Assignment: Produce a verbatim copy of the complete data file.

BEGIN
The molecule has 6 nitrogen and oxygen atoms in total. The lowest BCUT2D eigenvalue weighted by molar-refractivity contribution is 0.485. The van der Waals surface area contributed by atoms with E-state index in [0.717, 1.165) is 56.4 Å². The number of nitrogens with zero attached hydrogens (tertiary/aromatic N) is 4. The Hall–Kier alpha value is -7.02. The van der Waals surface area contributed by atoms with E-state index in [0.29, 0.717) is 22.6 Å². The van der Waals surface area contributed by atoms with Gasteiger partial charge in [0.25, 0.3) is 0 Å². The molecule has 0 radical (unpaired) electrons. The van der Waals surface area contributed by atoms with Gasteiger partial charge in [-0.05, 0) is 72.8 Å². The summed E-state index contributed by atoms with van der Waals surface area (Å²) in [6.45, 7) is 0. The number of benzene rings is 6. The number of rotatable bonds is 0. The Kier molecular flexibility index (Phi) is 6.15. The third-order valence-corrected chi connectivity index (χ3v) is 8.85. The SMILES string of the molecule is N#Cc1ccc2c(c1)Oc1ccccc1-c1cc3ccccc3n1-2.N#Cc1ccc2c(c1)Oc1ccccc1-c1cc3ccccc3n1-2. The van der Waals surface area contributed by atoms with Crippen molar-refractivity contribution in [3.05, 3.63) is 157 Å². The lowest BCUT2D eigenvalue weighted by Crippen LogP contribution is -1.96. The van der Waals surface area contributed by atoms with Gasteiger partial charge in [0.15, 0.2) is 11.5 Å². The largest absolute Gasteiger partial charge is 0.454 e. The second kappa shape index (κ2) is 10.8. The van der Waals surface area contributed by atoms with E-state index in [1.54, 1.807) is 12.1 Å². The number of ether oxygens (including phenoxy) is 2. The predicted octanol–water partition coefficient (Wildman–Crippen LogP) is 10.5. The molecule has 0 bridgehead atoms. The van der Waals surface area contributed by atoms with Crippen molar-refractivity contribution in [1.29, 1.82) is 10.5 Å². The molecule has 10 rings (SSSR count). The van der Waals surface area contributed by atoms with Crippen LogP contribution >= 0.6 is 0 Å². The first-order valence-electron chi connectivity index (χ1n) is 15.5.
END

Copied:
The molecule has 6 nitrogen and oxygen atoms in total. The lowest BCUT2D eigenvalue weighted by molar-refractivity contribution is 0.485. The van der Waals surface area contributed by atoms with E-state index in [0.717, 1.165) is 56.4 Å². The number of nitrogens with zero attached hydrogens (tertiary/aromatic N) is 4. The Hall–Kier alpha value is -7.02. The van der Waals surface area contributed by atoms with E-state index in [0.29, 0.717) is 22.6 Å². The van der Waals surface area contributed by atoms with Gasteiger partial charge in [0.25, 0.3) is 0 Å². The molecule has 0 radical (unpaired) electrons. The van der Waals surface area contributed by atoms with Gasteiger partial charge in [-0.05, 0) is 72.8 Å². The summed E-state index contributed by atoms with van der Waals surface area (Å²) in [6.45, 7) is 0. The number of benzene rings is 6. The number of rotatable bonds is 0. The Kier molecular flexibility index (Phi) is 6.15. The third-order valence-corrected chi connectivity index (χ3v) is 8.85. The SMILES string of the molecule is N#Cc1ccc2c(c1)Oc1ccccc1-c1cc3ccccc3n1-2.N#Cc1ccc2c(c1)Oc1ccccc1-c1cc3ccccc3n1-2. The van der Waals surface area contributed by atoms with Crippen molar-refractivity contribution in [3.05, 3.63) is 157 Å². The lowest BCUT2D eigenvalue weighted by Crippen LogP contribution is -1.96. The van der Waals surface area contributed by atoms with Gasteiger partial charge in [0.15, 0.2) is 11.5 Å². The largest absolute Gasteiger partial charge is 0.454 e. The second kappa shape index (κ2) is 10.8. The van der Waals surface area contributed by atoms with E-state index in [1.54, 1.807) is 12.1 Å². The number of ether oxygens (including phenoxy) is 2. The predicted octanol–water partition coefficient (Wildman–Crippen LogP) is 10.5. The molecule has 0 bridgehead atoms. The van der Waals surface area contributed by atoms with Crippen molar-refractivity contribution in [1.29, 1.82) is 10.5 Å². The molecule has 10 rings (SSSR count). The van der Waals surface area contributed by atoms with Crippen LogP contribution >= 0.6 is 0 Å². The first-order valence-electron chi connectivity index (χ1n) is 15.5.